Thursday, September 6, 2012

September 6, 2012 - Six Months in Dar (part 3)

Part 3 of the series: NBO vs DAR

It is really hard not to compare Nairobi and Dar, given that they are both big East African cities.  I think overall we liked living in Nairobi and I can’t say we were unhappy there…but we were also quite ready to leave.  So far we are happy with our move to Dar…it is family friendly and as I’ve written about, we were able to make a pretty smooth transition. 

But in my head I am comparing these two places all the time, although I do try not be too hard on either of them.  I’ll share a little bit of what I think here…

Overall Development and Speed/Efficiancy: NBO.  NBO is much more “like” a modern western city (although definitely is not actually a modern western city), but DAR is following close behind.  We haven’t been to the movies here because there isn’t a movie theater very close to where we live.  There are not many big shopping malls here, as there were in NBO.  Even though I originally found NBO to be quite slow, it is a wee bit faster than DAR when it comes to conducting business (and, I imagine Kristoffer could tell you, government affairs as well). But DAR is moving quickly and is catching up to NBO in terms of mobile phone technology, building/construction, and service deliveries.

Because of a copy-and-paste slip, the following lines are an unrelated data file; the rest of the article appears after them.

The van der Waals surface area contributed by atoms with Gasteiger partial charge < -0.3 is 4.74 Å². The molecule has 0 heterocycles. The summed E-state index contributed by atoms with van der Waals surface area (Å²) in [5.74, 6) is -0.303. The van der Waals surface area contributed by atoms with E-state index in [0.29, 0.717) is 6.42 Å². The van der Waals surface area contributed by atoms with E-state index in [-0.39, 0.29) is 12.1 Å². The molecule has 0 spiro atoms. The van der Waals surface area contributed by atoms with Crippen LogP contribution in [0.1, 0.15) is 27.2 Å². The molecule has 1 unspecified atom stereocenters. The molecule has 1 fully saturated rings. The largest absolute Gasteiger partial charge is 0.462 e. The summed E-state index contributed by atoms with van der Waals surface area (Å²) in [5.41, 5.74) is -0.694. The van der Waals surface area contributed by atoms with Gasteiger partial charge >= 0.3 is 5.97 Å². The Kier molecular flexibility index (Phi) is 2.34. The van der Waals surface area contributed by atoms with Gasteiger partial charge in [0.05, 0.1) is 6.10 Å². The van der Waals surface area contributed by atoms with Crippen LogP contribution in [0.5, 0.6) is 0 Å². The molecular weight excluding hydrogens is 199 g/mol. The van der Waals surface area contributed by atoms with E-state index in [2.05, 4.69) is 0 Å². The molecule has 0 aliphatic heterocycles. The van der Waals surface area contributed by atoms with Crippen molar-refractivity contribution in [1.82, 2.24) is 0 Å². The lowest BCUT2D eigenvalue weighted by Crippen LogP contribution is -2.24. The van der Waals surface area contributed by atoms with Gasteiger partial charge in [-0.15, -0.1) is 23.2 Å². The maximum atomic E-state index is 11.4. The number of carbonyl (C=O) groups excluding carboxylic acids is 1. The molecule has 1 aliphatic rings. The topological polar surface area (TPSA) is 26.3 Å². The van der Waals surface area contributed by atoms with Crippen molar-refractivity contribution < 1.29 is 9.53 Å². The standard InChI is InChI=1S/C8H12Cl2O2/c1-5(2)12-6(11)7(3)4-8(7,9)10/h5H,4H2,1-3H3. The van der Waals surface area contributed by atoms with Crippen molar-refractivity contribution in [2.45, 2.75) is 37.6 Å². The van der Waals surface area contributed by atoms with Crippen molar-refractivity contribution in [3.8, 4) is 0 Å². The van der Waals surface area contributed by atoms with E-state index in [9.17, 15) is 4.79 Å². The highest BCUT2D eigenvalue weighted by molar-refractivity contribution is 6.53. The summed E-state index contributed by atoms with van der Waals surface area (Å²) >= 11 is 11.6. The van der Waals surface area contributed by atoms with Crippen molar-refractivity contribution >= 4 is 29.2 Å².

Banking:  NBO.  Although in both cities banking IS SO SLOW AND ANNOYING AND FEELS LIKE THE 1930s WHEN YOU HAVE TO WRITE EVERYTHING IN A DAMN LEDGER.  Oh sorry… but in NBO we did at least have a local bank account whereas we have now altogether given up on banking in DAR.  We just take cash out of the ATMs here daily.  It sucks.

Prices in General: DRAW.  Both countries are really expensive, but some things are more expensive here (for example, housing) and other things are more expensive there (for example, medical care).